Bumblebees may be able to tell us why some people are smarter than others, according to new research from Queen Mary University of London (QMUL) published in the journal Proceedings of the Royal Society B.
4 October 2017
By examining the brains of bees trained to different tasks, the researchers found that the number of connections between nerve cells may hold the answer to questions about individual cognitive differences. Bees with a greater density of nerve connections (known as synaptic complexes) in a specific part of their brains had better memories and learned faster than bees with fewer connections in these areas.
Li Li, lead author and PhD student at QMUL, said: “We wanted to determine what might make one individual bumblebee a better learner than another.”
She and her colleagues first trained bumblebees to discriminate between ten differently coloured artificial flowers, five of them containing rewarding sugar water and five of them containing bitter quinine solution. Two days later, the bees were tested on how well they remembered which colours were rewarding and which were not. Then, using an imaging technique called confocal microscopy, the researchers looked deep in the brains of these bees at areas known to be responsible for visual learning and memory.
They found that bees with a higher density of synaptic complexes within the visual association area of the brain had a better memory for the colours two days after training. Additional experiments showed that bees that learned faster (shown by taking fewer landings to find the right flowers) also had a higher density of synaptic complexes in the visual association area.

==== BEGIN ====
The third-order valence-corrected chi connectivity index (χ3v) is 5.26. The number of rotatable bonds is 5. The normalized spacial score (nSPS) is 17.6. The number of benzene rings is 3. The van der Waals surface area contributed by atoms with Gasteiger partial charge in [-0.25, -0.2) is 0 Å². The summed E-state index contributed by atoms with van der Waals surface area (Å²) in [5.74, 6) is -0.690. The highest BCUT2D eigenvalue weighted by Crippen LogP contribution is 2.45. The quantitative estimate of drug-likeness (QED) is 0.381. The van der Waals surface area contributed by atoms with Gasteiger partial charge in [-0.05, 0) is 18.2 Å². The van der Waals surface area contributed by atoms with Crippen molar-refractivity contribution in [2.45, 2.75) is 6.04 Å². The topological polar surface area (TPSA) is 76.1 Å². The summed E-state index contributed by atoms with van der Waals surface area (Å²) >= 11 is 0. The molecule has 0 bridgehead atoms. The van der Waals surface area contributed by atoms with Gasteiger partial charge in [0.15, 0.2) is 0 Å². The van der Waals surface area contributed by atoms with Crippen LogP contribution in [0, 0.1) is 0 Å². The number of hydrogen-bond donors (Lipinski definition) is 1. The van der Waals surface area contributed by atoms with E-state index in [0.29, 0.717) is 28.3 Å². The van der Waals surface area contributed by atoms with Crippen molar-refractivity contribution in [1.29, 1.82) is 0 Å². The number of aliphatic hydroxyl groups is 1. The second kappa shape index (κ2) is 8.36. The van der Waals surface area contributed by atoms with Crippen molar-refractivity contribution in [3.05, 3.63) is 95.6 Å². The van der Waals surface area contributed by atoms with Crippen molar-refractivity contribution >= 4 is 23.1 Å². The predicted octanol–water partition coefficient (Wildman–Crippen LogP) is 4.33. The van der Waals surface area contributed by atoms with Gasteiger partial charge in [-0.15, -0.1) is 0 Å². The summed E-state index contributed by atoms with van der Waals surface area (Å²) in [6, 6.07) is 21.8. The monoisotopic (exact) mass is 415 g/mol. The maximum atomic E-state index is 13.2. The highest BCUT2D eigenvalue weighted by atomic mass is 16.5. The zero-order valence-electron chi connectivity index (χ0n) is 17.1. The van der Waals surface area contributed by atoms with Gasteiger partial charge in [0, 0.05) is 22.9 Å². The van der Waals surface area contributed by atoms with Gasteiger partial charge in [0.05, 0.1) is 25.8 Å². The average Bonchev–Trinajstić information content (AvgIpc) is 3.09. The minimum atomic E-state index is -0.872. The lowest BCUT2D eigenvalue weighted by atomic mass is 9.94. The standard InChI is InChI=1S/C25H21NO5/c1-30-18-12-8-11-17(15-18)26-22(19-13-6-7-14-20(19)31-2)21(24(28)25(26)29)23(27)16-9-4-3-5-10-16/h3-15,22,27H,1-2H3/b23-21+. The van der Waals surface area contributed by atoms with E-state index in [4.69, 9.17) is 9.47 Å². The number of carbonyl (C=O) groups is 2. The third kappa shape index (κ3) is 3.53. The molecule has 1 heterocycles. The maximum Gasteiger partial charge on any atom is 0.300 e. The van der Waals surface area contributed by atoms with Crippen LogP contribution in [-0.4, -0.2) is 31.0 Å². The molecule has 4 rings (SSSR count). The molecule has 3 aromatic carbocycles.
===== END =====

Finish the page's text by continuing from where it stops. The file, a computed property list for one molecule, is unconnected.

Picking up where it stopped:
Clint Perry, senior author on the paper, said: “These correlations suggest that bees with more synaptic complexes in the visual association areas of their brain were predisposed to better memory and faster learning. Our findings are the first to suggest a strong correlation between the number of neural connections in the brain and how well an individual does on a cognitive task. However, at this stage we cannot show a causative link between the two.”
The researchers also found that the environment can affect the organisation of synaptic complexes in different ways. Bees trained with artificial flowers of many colours had greater densities of nerve connections than bees that trained among uncoloured or only a couple of coloured flowers.
Li Li said: “For the first time, we have shown that visual learning can increase the density of nerve connections in this area of the brain and that an enriched environment, where bees are exposed to many colours without learning anything from them, can also affect the synaptic organisation in the brain.”
The researchers hope their results will prompt further investigations into the potential link between the organisation of nerve connections and individual differences in learning and memory.
Dr Perry said: “Our results should provide new avenues for understanding the neural basis of cognition in all animals, including humans.”
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